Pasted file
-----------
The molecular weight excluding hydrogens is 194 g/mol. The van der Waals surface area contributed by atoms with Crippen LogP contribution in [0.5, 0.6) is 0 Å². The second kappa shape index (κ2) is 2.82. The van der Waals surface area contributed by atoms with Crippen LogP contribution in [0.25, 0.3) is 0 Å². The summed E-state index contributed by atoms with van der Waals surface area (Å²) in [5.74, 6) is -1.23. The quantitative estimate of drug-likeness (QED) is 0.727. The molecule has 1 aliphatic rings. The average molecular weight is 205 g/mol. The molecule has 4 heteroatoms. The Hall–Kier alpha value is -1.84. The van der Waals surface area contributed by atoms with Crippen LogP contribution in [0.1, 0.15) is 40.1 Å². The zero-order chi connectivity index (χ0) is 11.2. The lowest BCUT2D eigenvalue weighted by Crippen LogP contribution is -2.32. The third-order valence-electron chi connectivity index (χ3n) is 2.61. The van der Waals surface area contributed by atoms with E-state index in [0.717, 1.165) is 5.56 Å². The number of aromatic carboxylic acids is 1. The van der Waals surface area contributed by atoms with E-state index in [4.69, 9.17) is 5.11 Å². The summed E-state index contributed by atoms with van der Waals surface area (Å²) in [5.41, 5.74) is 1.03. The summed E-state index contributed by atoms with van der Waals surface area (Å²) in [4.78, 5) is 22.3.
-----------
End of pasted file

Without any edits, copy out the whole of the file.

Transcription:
The molecular weight excluding hydrogens is 194 g/mol. The van der Waals surface area contributed by atoms with Crippen LogP contribution in [0.5, 0.6) is 0 Å². The second kappa shape index (κ2) is 2.82. The van der Waals surface area contributed by atoms with Crippen LogP contribution in [0.25, 0.3) is 0 Å². The summed E-state index contributed by atoms with van der Waals surface area (Å²) in [5.74, 6) is -1.23. The quantitative estimate of drug-likeness (QED) is 0.727. The molecule has 1 aliphatic rings. The average molecular weight is 205 g/mol. The molecule has 4 heteroatoms. The Hall–Kier alpha value is -1.84. The van der Waals surface area contributed by atoms with Crippen LogP contribution in [0.1, 0.15) is 40.1 Å². The zero-order chi connectivity index (χ0) is 11.2. The lowest BCUT2D eigenvalue weighted by Crippen LogP contribution is -2.32. The third-order valence-electron chi connectivity index (χ3n) is 2.61. The van der Waals surface area contributed by atoms with E-state index in [0.717, 1.165) is 5.56 Å². The number of aromatic carboxylic acids is 1. The van der Waals surface area contributed by atoms with E-state index in [4.69, 9.17) is 5.11 Å². The summed E-state index contributed by atoms with van der Waals surface area (Å²) in [5.41, 5.74) is 1.03. The summed E-state index contributed by atoms with van der Waals surface area (Å²) in [4.78, 5) is 22.3.